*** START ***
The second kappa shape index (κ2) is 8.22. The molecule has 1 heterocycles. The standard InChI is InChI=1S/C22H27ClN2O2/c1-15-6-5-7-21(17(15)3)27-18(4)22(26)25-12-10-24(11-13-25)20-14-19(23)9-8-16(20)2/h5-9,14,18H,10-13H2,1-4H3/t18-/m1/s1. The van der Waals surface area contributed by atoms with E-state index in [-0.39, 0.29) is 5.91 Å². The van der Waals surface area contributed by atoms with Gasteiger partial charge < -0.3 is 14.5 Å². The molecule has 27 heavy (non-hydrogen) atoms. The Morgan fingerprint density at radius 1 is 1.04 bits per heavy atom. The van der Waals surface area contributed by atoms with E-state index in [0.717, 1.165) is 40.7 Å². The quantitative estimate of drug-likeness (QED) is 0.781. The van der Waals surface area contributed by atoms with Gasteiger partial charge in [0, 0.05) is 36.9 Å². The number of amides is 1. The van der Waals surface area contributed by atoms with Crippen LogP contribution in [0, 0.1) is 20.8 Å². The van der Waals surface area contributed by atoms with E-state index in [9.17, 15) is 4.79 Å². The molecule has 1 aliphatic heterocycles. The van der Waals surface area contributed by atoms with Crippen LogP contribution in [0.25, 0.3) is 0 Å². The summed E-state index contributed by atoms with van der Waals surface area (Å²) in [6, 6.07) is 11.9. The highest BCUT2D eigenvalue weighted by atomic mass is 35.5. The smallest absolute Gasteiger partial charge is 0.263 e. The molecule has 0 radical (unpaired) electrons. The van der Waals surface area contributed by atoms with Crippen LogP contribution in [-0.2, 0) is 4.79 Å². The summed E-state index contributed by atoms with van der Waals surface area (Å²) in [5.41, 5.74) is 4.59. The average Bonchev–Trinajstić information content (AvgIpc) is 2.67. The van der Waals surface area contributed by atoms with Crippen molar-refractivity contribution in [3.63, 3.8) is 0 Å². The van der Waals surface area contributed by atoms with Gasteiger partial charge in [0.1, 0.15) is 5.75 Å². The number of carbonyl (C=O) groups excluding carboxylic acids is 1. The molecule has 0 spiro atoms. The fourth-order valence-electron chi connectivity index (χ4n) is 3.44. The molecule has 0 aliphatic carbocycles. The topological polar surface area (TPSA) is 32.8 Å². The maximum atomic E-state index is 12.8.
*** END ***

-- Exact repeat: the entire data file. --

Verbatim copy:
The second kappa shape index (κ2) is 8.22. The molecule has 1 heterocycles. The standard InChI is InChI=1S/C22H27ClN2O2/c1-15-6-5-7-21(17(15)3)27-18(4)22(26)25-12-10-24(11-13-25)20-14-19(23)9-8-16(20)2/h5-9,14,18H,10-13H2,1-4H3/t18-/m1/s1. The van der Waals surface area contributed by atoms with E-state index in [-0.39, 0.29) is 5.91 Å². The van der Waals surface area contributed by atoms with Gasteiger partial charge < -0.3 is 14.5 Å². The molecule has 27 heavy (non-hydrogen) atoms. The Morgan fingerprint density at radius 1 is 1.04 bits per heavy atom. The van der Waals surface area contributed by atoms with E-state index in [0.717, 1.165) is 40.7 Å². The quantitative estimate of drug-likeness (QED) is 0.781. The van der Waals surface area contributed by atoms with Gasteiger partial charge in [0, 0.05) is 36.9 Å². The number of amides is 1. The van der Waals surface area contributed by atoms with Crippen LogP contribution in [0, 0.1) is 20.8 Å². The van der Waals surface area contributed by atoms with E-state index in [9.17, 15) is 4.79 Å². The molecule has 1 aliphatic heterocycles. The van der Waals surface area contributed by atoms with Crippen LogP contribution in [0.25, 0.3) is 0 Å². The summed E-state index contributed by atoms with van der Waals surface area (Å²) in [6, 6.07) is 11.9. The highest BCUT2D eigenvalue weighted by atomic mass is 35.5. The smallest absolute Gasteiger partial charge is 0.263 e. The molecule has 0 radical (unpaired) electrons. The van der Waals surface area contributed by atoms with Crippen LogP contribution in [-0.2, 0) is 4.79 Å². The summed E-state index contributed by atoms with van der Waals surface area (Å²) in [5.41, 5.74) is 4.59. The average Bonchev–Trinajstić information content (AvgIpc) is 2.67. The van der Waals surface area contributed by atoms with Crippen molar-refractivity contribution in [3.63, 3.8) is 0 Å². The van der Waals surface area contributed by atoms with Gasteiger partial charge in [0.1, 0.15) is 5.75 Å². The number of carbonyl (C=O) groups excluding carboxylic acids is 1. The molecule has 0 spiro atoms. The fourth-order valence-electron chi connectivity index (χ4n) is 3.44. The molecule has 0 aliphatic carbocycles. The topological polar surface area (TPSA) is 32.8 Å². The maximum atomic E-state index is 12.8.